"An eye for an eye, a tooth for a tooth, a hand for a hand, a foot for a foot” (Shemot 21:24).
Perhaps no Biblical verse has generated as much controversy regarding its true meaning. As is well known, traditional Jewish exegesis has always maintained that this verse requires monetary compensation for bodily injuries caused and monetary compensation only. Critics throughout the ages have argued that the true meaning of the text is exactly what it appears to say, namely, that one who blinds another must lose his own eyes. They claim that the rabbis, seeking to make the Torah more palatable to societal norms of their day, changed the meaning from its original harsh, even primitive formulation. Although many a believer in the Oral Law would recoil from such an approach, it is not an unreasonable one. After all, if the Torah meant monetary payment, why did it not say so? If the Torah means money, why say “an eye for an eye”?
While in actual fact, our society does put monetary value on an eye (just look at your insurance forms), the Torah could not say so. To do so would border on blasphemy—how can money compensate for loss of an eye? From the perspective of the Divine author of the Torah, the only true punishment is “an eye for an eye”. However, from the perspective of the Oral Law—the actual human implementation of the Torah—we do not seek such punishment. After all, removing the eye of the perpetrator does not actually help the victim. While money will not bring back anyone’s eyesight, it does at least offer some minor (albeit inadequate) form of compensation. Taken together, the Torah is teaching us that one who blinds another cannot gain full atonement for his actions. The monetary payment is no more than a poor substitute.
In truth, this “conflict” between the Written and Oral Law is a recurring one throughout the Chumash, reflecting the multiple truths and multi-faceted lessons of the Torah. Let us examine only our parsha.
“If the slave declares, ‘I am fond of my master, my wife and my children, I will not go free’... his master shall pierce his ear...and he shall serve him forever” (Shemot 21:5-6). Alas, the rabbis declare that forever only lasts until the next yovel, jubilee year, which might be only one year away and never more than 49. One who desires to be a slave, who wants a human and not a Divine master, is one who should never experience true freedom again. Yet to deny freedom because of a mistake of some fifty years ago would be unduly harsh, and the Torah knows that. It thus teaches us orally—off the books, so to speak—that freedom is never permanently denied.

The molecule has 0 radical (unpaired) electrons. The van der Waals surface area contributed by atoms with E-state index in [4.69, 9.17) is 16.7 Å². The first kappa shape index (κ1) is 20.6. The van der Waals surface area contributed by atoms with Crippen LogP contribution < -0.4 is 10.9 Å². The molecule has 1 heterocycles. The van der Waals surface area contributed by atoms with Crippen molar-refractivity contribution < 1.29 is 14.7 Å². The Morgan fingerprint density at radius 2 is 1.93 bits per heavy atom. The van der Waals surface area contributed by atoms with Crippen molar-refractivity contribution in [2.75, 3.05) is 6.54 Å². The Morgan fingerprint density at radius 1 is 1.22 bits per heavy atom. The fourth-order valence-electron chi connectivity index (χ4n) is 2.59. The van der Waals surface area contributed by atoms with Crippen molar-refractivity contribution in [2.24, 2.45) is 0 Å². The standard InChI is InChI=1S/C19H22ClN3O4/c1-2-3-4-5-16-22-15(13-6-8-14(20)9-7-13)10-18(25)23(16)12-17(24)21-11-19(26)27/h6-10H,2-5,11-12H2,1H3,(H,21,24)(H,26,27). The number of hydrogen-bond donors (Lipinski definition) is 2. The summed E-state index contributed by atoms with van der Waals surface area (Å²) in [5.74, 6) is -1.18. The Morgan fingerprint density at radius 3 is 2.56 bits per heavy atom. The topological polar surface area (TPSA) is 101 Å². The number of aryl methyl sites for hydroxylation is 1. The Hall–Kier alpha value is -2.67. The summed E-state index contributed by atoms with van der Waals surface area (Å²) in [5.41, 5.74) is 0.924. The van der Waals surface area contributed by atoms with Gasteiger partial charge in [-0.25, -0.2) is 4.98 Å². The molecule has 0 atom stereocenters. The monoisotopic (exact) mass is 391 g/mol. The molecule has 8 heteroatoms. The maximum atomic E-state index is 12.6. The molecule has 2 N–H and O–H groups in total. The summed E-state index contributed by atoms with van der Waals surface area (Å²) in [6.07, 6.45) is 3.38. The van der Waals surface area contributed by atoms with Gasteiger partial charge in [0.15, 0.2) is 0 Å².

“But if the ox was in the habit of goring on previous occasions, and the owner had been warned but did not guard it and it killed a man or a woman, the ox shall be stoned and its owners shall also die” (Shemot 21:29).
The Torah is quite clear. If one has been officially warned to guard one's wild animal, yet one did not do so and it kills somebody, you are to be put to death. Yet no court is allowed to execute someone for a murder they did not commit. The Torah presents an idea that it never meant to be taken literally, to teach that a negligent owner of an animal deserves to die, though he will not actually be put to death by any human agent.
Parshat Mishpatim lists many a capital offence for which the perpetrator must “surely be put to death”. But, although the death penalty is often mandated by the Torah, it was rarely carried out. The Torah written by G-d demands much; deviation from the Divine command should bring harsh judgment, even death. How can it be otherwise? Yet the Oral Law, developed by humans and for humans, understood that in this world, the world of falsehood and sin, G-d demands much less. We get second chances. We are often absolved of responsibility and can rehabilitate ourselves by paying a little bit of money. We must be cognizant of the strict justice of G-d’s Torah, while recognizing the mercy that G-d has instructed us to apply in our daily living.